The Upper Transition From Seismic To Aseismic Faulting on Subduction Megathrusts

Project: Research project

Project Details

Description

Intellectual Merit: This research investigates the cause of the world's largest earthquakes, which occur along subduction plate boundaries. These "megathrust" earthquakes rupture sections of the plate boundary, but we still do not understand how the limits of these rupture patches are determined. Goals of the work are to identify reasons why some sections of subduction plate boundaries fail catastrophically in large earthquakes whereas other sections fail by aseismic creep. Identifying these processes is essential to understanding the seismic cycle and predicting the behavior of subduction zones on time scales relevant to tsunami generation and seismic hazard. The research tests two hypotheses for the up dip limit of the seismogenic zone using a complementary set of laboratory-based approaches that focus on (1) frictional properties, including the effect of lithification and consolidation state, clay mineralogy, effective stress, and drainage conditions on frictional constitutive properties; and (2) fluid transport properties between lithification and consolidation state, composition, permeability, and rheology. Samples from ocean drilling cores, exhumed faults, and synthetic fault gouge will be analyzed in carefully controlled laboratory experiments on natural and synthetic samples over P-T, fluid, mineralogical, cementation, and compaction conditions that span the stability transition. Experiments include friction measurements, consolidation tests, measurement of elastic properties and permeability to constrain elastic stiffness, and measurements of effective stress. Biaxial and frictional shear experiments will be carried out as will uniaxial deformation and flow through tests. Broader Impacts: This research has the potential for significant societal impact from an improved understanding of fault mechanics and earthquake physics including tsunami generation and seismic hazard assessment. The effort also complements the NSF IODP and MARGINS programs. The project will train two graduate students and four undergraduate students with the students also getting opportunities to present the results of their research at professional meetings.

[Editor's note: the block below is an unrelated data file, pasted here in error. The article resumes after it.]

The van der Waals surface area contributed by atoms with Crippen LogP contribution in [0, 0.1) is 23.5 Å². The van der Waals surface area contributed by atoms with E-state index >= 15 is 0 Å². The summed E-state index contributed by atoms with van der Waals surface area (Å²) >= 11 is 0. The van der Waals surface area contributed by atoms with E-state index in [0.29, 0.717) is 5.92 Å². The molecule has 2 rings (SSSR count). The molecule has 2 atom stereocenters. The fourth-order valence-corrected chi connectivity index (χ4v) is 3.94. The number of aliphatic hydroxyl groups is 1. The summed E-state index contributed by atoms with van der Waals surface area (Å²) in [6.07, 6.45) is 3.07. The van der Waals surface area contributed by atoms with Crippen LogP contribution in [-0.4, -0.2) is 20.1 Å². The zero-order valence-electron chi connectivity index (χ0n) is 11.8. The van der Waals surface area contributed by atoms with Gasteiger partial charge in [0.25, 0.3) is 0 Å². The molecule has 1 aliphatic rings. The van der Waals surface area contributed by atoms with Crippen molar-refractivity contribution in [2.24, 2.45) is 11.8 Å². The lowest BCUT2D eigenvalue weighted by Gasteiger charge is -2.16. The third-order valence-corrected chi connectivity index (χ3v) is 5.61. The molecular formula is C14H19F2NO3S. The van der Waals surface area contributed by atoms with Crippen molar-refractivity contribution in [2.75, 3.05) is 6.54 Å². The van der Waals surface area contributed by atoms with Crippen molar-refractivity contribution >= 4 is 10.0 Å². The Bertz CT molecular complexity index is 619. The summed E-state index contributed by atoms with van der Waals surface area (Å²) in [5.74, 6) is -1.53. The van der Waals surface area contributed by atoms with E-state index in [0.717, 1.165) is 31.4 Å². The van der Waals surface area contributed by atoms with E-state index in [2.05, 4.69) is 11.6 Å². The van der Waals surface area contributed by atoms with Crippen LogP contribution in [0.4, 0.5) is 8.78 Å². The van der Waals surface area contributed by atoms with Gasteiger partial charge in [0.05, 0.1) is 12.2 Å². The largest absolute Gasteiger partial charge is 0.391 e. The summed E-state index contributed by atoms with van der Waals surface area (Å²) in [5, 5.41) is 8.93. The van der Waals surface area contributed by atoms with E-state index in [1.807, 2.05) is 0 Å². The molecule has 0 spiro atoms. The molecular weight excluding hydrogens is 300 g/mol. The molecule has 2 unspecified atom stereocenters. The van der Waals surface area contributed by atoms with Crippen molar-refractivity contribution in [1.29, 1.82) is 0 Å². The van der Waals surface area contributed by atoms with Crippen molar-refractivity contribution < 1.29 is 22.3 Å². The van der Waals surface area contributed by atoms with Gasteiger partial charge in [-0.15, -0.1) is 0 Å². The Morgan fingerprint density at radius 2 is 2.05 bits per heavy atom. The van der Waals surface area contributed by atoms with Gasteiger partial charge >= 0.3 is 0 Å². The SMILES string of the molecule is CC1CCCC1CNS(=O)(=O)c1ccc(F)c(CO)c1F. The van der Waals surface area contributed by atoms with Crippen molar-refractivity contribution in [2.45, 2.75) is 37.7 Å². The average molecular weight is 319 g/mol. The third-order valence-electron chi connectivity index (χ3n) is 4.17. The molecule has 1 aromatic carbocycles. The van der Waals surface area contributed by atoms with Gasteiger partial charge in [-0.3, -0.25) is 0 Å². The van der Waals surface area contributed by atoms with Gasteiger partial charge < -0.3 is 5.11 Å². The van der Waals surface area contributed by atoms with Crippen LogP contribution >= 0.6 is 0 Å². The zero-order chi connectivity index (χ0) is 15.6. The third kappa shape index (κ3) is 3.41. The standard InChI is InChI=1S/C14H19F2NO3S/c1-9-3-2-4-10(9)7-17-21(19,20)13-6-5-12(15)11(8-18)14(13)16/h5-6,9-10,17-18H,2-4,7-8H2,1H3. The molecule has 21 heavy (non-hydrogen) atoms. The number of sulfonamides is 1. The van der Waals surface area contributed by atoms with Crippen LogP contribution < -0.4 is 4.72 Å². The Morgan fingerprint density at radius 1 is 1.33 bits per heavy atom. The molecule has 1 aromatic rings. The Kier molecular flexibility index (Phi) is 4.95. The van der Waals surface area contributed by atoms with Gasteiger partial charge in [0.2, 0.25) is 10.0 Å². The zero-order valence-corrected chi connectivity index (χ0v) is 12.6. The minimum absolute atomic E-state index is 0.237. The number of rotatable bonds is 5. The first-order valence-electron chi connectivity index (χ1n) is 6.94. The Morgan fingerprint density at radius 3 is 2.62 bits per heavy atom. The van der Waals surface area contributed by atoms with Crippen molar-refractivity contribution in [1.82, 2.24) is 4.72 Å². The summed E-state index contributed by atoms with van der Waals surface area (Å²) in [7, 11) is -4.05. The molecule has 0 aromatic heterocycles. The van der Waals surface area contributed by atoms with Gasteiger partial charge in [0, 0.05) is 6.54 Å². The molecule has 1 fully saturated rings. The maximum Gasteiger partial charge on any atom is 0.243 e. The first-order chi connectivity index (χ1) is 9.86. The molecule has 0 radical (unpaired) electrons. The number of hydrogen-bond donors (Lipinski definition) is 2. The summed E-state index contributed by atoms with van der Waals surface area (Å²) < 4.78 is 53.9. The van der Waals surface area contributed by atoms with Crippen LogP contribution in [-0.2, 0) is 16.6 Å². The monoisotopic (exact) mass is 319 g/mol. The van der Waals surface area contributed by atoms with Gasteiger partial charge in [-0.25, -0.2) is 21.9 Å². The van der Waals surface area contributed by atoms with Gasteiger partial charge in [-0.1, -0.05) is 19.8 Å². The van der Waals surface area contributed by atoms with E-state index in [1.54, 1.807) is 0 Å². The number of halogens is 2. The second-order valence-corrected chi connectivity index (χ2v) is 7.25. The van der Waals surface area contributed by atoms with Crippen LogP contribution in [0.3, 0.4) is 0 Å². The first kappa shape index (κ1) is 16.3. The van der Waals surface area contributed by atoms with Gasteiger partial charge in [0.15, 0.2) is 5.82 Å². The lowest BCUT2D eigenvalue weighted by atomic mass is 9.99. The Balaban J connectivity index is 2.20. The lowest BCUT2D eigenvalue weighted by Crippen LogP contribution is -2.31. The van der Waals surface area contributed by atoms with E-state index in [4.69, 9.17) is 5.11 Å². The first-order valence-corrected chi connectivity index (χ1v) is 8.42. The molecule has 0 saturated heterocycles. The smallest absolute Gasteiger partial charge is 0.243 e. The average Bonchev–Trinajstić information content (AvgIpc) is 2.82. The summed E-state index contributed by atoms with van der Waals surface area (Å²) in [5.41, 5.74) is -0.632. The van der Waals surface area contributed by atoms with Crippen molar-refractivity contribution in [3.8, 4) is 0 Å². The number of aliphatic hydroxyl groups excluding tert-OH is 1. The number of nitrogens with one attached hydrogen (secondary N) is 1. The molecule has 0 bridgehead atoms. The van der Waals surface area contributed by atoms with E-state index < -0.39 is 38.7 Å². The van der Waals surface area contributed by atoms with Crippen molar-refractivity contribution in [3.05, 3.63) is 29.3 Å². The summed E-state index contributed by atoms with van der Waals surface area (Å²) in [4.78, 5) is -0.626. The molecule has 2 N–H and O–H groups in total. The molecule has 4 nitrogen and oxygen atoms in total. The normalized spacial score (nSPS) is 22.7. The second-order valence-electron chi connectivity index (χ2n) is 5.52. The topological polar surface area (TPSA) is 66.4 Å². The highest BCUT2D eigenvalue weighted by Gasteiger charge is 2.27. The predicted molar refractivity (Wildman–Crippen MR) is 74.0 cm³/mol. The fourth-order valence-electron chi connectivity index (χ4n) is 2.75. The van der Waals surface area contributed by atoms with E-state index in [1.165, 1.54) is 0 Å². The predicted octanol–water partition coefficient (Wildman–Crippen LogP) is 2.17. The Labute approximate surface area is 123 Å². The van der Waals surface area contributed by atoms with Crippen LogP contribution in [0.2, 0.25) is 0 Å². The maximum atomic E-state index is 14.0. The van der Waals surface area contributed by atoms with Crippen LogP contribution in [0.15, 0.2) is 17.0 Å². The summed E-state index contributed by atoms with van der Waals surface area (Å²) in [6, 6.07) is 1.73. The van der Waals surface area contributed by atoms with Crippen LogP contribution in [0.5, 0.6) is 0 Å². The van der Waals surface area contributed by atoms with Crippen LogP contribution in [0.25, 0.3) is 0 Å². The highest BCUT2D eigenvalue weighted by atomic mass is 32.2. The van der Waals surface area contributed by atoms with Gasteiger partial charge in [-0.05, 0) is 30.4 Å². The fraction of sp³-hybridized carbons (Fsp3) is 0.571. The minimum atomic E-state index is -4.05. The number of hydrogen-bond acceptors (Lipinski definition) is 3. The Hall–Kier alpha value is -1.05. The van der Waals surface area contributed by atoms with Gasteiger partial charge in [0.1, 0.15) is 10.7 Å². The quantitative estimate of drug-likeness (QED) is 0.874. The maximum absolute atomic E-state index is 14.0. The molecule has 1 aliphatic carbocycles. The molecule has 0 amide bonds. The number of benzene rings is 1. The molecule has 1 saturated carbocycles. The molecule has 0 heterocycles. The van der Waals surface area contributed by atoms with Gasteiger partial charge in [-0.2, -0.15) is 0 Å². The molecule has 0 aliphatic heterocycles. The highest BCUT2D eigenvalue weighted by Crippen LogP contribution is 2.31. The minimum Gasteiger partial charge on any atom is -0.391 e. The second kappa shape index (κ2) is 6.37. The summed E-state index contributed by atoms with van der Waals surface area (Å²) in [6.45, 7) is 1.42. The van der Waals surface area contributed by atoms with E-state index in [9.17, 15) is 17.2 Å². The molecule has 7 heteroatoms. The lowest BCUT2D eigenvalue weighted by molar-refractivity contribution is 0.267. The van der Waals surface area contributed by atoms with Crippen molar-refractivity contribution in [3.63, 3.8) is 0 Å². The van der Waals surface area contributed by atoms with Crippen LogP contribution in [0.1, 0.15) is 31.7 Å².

StatusFinished
Effective start/end date4/1/073/31/11

Funding

  • National Science Foundation: $389,991.00
  • National Science Foundation: $389,991.00

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